As a watch dog and gatekeeper, the media is expected to provide an atmosphere for healthy trade; foster business climate of transparency and accountability; and ensure that accurate financial information is available to investors.
"The media can however make or mar the enabling environment. Publications on threats to the national security environment, such as wars, civil unrests, epidemics violent crimes, corruption etc., are known to have scared away investors."
Indeed, the lack of media responsibility can lead to capital flight, disinvestment, and decline in production and services. "Freedom of expression as a fundamental right, must go with corresponding media responsibility. It should be noted that the media, though committed to getting the story right, are also in the business of reporting exciting news to sell." If not well balanced, by taking cognisance of national interest, such news can have a devastating effect on national economy.
Doom and gloom
While the media aims for balanced reporting, there is always a balancing act. Balance would dispel the notion that the media are obsessed with gloom and doom.
"We should focus on the root cause of the choice of headlines. When politicians in Kenya want to move election to August 2013, we think it deserves a headline. When a tender for equipment is on the verge of being awarded to a company that is blacklisted, we think it deserves a headline!" noted Gitahi, who wondered why great innovations like MPESA, the marine fibre optic cable, the Konza Technopolis etc do not make headline news.
"What about Kenya's super highway which headlined as one of a kind in Sub-Saharan Africa? When the same road is said to kill 60 people every month does that grab headlines as well? Or when Devolution of governance in Kenya brings development closer to the people but allows for greater attrition and wastage of resources due to weak public accountability and capacity frameworks how do you categorize this?"
Gitahi noted that media must be professional and objective adding that factors like media bias, sensationalism, propaganda and distortions, negatively affect the contribution of the media in development. "Freedom of the media must therefore go along with responsibility." Another factor of success Gitahi noted was professionalism and objectivity.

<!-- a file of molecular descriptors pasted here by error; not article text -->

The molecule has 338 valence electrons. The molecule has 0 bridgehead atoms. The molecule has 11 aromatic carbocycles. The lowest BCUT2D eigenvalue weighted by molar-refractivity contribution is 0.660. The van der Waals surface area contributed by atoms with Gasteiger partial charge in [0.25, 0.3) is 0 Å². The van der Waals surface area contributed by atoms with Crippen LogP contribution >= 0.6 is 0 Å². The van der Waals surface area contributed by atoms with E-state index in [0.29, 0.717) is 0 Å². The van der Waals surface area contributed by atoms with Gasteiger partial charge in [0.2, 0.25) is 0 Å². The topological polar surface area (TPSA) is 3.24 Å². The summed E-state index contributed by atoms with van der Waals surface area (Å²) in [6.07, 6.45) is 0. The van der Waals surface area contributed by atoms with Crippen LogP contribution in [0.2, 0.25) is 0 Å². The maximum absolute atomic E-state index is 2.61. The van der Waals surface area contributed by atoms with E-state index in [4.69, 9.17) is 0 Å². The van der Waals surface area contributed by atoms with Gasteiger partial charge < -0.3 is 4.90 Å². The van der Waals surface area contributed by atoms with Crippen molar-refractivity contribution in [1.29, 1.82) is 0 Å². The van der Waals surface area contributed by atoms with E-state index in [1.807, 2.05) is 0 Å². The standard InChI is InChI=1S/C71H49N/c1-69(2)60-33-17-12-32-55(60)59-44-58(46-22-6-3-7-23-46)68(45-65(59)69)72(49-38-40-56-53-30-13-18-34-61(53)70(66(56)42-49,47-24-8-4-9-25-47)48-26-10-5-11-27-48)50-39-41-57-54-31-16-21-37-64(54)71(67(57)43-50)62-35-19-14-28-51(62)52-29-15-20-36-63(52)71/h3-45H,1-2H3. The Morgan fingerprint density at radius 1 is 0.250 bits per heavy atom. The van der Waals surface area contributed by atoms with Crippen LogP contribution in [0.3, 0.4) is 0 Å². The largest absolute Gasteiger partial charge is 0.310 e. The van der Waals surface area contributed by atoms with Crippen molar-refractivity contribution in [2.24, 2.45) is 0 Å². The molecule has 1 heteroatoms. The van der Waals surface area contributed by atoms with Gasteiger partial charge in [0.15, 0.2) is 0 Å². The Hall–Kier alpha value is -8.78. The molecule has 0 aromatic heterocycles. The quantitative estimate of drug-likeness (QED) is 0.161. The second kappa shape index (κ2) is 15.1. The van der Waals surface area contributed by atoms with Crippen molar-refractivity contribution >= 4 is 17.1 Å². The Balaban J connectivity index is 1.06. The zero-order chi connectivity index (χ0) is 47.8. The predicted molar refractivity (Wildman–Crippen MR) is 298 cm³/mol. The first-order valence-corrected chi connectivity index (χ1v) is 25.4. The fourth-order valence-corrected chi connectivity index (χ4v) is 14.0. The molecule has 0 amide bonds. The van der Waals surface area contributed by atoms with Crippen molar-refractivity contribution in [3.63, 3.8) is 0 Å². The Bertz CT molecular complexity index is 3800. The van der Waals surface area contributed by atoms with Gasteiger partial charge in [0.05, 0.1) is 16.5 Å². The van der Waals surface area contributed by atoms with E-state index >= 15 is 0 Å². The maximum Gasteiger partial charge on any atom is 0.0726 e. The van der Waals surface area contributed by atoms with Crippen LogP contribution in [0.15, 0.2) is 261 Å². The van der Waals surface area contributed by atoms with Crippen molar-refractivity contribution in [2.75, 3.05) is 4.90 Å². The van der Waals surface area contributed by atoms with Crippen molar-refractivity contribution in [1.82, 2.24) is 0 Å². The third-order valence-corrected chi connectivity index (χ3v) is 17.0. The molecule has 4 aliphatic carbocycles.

Impact of technology
In Kenya, mainstream media and broadcasting outlets are grappling with how the internet and mobile technology impact media consumption and production. Traditional media organisations are starting to engage viewers, listeners, and readers who can contribute content through mobile and web-based platforms. Media organisations are also increasingly making content available for mobile devices. Additionally, mobile phones with more sophisticated and varied functionality and internet access provide new interactive channels for a better-informed and more active global society.
"The ubiquity of citizen media content produced by private citizens who are otherwise not professional journalists is on the increase. Everyday citizens producing, collecting, and sharing information characterise citizen media," noted Gitahi.
There is a plethora of applications that exist solely in the commercial space that have reached global critical mass and that have played a role in the rise of citizen media--including media generated by mobile. YouTube, Twitter, and Facebook come to mind as the most prominent.
About Carole Kimutai: @CaroleKimutai
Carole Kimutai is a writer and editor based in Nairobi, Kenya. She is currently an MA student in New Media at the University of Leicester, UK. Follow her on Twitter at @CaroleKimutai